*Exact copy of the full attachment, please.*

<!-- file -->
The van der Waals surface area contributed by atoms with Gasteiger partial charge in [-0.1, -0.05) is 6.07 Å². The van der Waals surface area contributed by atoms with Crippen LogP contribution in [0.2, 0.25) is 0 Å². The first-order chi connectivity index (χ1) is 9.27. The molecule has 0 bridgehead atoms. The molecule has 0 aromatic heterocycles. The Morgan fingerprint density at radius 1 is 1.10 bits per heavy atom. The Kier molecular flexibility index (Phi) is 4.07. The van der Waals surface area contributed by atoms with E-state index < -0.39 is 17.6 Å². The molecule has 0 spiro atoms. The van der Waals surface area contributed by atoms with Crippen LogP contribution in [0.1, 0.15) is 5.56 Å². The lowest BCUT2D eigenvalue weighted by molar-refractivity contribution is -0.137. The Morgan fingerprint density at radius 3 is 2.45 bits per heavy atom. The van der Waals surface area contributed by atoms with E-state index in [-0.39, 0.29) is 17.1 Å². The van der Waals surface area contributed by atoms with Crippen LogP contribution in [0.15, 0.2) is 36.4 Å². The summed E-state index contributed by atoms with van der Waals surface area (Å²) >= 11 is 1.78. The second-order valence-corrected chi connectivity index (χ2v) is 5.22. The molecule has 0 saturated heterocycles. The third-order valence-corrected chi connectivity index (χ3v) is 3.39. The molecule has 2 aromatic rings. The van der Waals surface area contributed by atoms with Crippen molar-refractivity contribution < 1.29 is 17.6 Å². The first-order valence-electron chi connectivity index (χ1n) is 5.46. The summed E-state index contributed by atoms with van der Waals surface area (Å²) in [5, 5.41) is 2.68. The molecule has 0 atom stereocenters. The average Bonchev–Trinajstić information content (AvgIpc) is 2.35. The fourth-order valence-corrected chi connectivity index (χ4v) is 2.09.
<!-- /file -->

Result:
The van der Waals surface area contributed by atoms with Gasteiger partial charge in [-0.1, -0.05) is 6.07 Å². The van der Waals surface area contributed by atoms with Crippen LogP contribution in [0.2, 0.25) is 0 Å². The first-order chi connectivity index (χ1) is 9.27. The molecule has 0 bridgehead atoms. The molecule has 0 aromatic heterocycles. The Morgan fingerprint density at radius 1 is 1.10 bits per heavy atom. The Kier molecular flexibility index (Phi) is 4.07. The van der Waals surface area contributed by atoms with E-state index < -0.39 is 17.6 Å². The molecule has 0 spiro atoms. The van der Waals surface area contributed by atoms with Crippen LogP contribution in [0.1, 0.15) is 5.56 Å². The lowest BCUT2D eigenvalue weighted by molar-refractivity contribution is -0.137. The Morgan fingerprint density at radius 3 is 2.45 bits per heavy atom. The van der Waals surface area contributed by atoms with E-state index in [-0.39, 0.29) is 17.1 Å². The van der Waals surface area contributed by atoms with Crippen LogP contribution in [0.15, 0.2) is 36.4 Å². The summed E-state index contributed by atoms with van der Waals surface area (Å²) >= 11 is 1.78. The second-order valence-corrected chi connectivity index (χ2v) is 5.22. The molecule has 0 saturated heterocycles. The third-order valence-corrected chi connectivity index (χ3v) is 3.39. The molecule has 2 aromatic rings. The van der Waals surface area contributed by atoms with Crippen molar-refractivity contribution < 1.29 is 17.6 Å². The first-order valence-electron chi connectivity index (χ1n) is 5.46. The summed E-state index contributed by atoms with van der Waals surface area (Å²) in [5, 5.41) is 2.68. The molecule has 0 atom stereocenters. The average Bonchev–Trinajstić information content (AvgIpc) is 2.35. The fourth-order valence-corrected chi connectivity index (χ4v) is 2.09.